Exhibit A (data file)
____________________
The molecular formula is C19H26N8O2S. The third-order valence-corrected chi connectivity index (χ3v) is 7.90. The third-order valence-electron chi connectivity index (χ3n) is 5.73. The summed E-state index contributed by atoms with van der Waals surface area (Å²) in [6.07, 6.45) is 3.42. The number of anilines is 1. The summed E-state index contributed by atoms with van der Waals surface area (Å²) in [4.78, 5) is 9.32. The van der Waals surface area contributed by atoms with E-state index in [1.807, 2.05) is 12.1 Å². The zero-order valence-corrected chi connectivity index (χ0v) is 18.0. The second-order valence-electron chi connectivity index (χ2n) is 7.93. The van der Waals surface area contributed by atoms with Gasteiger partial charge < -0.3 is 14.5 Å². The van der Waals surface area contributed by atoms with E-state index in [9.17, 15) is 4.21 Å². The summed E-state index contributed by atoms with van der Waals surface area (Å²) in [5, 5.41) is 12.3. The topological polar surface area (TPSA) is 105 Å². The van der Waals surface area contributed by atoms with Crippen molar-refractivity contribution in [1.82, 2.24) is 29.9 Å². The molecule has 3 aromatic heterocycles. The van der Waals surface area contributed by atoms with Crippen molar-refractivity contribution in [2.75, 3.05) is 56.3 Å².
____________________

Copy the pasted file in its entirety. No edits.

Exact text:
The molecular formula is C19H26N8O2S. The third-order valence-corrected chi connectivity index (χ3v) is 7.90. The third-order valence-electron chi connectivity index (χ3n) is 5.73. The summed E-state index contributed by atoms with van der Waals surface area (Å²) in [6.07, 6.45) is 3.42. The number of anilines is 1. The summed E-state index contributed by atoms with van der Waals surface area (Å²) in [4.78, 5) is 9.32. The van der Waals surface area contributed by atoms with E-state index in [1.807, 2.05) is 12.1 Å². The zero-order valence-corrected chi connectivity index (χ0v) is 18.0. The second-order valence-electron chi connectivity index (χ2n) is 7.93. The van der Waals surface area contributed by atoms with Gasteiger partial charge < -0.3 is 14.5 Å². The van der Waals surface area contributed by atoms with E-state index in [9.17, 15) is 4.21 Å². The summed E-state index contributed by atoms with van der Waals surface area (Å²) in [5, 5.41) is 12.3. The topological polar surface area (TPSA) is 105 Å². The van der Waals surface area contributed by atoms with Crippen molar-refractivity contribution in [1.82, 2.24) is 29.9 Å². The molecule has 3 aromatic heterocycles. The van der Waals surface area contributed by atoms with Crippen molar-refractivity contribution in [2.75, 3.05) is 56.3 Å².